Berkshire delegation on board with single-payer health legislation in Mass.


PITTSFIELD — Berkshire lawmakers are helping to push consideration of a single-payer health care system in Massachusetts.

"I believe that changes like this are more likely to start in a state than in the federal government," said state Rep. Tricia Farley-Bouvier, D-Pittsfield. "Just like universal coverage started here, so could single-payer."

Farley-Bouvier, who represents the Berkshires' Third District and is the co-chairwoman of the House Progressive Caucus, is not alone in thinking the future of the American medical system is on the left, not the right.

The entire Berkshire delegation to the Statehouse, all Democrats, supports a single-payer system. And each member is co-sponsoring legislation to that effect this session.

In a single-payer health care system, government facilitates the provision of care to the public. Detractors claim that state-run health care leads to long waits and increased costs.

The United States is one of the only industrialized countries without such a system. Instead, private insurance companies provide coverage through employer or individual plans, while the government offers programs, including through the Affordable Care Act, to reach others.

But that may be about to change, said Ture Richard Turnbull, director of MassCare, a health care nonprofit. The political tide is turning toward single-payer, he told The Eagle, and he's seen that across Massachusetts.

"When we go across the commonwealth and attend local events," Turnbull said, "Health care and especially single-payer is a topic at all of these meetings and gets the largest applause."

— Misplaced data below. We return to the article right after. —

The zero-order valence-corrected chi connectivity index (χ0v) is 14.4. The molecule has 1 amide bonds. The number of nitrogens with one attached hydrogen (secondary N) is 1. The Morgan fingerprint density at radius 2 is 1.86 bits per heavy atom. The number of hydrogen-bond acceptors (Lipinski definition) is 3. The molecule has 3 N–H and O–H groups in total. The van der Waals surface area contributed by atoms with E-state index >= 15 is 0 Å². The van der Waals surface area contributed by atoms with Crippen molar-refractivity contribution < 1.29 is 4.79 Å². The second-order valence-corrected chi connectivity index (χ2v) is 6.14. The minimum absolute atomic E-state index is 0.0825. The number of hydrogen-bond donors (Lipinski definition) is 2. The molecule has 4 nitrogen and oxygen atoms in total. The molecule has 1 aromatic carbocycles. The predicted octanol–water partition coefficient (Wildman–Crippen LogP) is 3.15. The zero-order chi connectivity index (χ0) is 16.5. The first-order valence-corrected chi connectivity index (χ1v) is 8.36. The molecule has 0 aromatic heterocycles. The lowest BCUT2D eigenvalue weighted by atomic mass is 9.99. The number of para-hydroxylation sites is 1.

At the federal level, U.S. Rep. John Conyers, D-Mich., and Sen. Bernie Sanders, I-Vermont, have introduced legislation to provide a single-payer system to Americans.

Their bills aim to establish a Medicare for all system, expanding the health program from only covering those over 65 to the entire population. This year the legislation is getting more attention and support from fellow Democrats in the House and the Senate.

That follows a failure last month in Congress to pass the American Health Care Act. The legislation would have repealed the signature Obama-era legislation, the Affordable Care Act, which itself was modeled on Massachusetts' health care system.

That failure has resulted in a surge in public support for universal health care.

That rise in popular support should be turned into action, said state Rep. William "Smitty" Pignatelli, D-Lenox.

"We want serious talk on the national level," said Pignatelli. "People are talking about it, sure. But they have to get something done."

Massachusetts isn't waiting for Washington.

A number of bills advocate a single-payer system at the state level and each one has Berkshire support.

In the Massachusetts system of government, the House and Senate run joint committees in the General Court, or state Legislature. Members of either branch can cross over to sponsor each other's legislation.

That's why S.619, a bill introduced by state Sen. James B. Eldridge, D-Marlborough, to establish Medicare for all in Massachusetts, is co-sponsored by both Pignatelli, who represents the Berkshires' Fourth District, and state Sen. Adam Hinds, D-Pittsfield, who represents the Berkshire, Hampshire, Franklin, and Hampden Senate District.

The House version of the bill, H.2987, is co-sponsored by state Rep. Paul Mark, D-Peru, and state Rep. Gail Cariddi, D-North Adams. The bill was introduced by state Rep. Denise Garlick, D-Needham.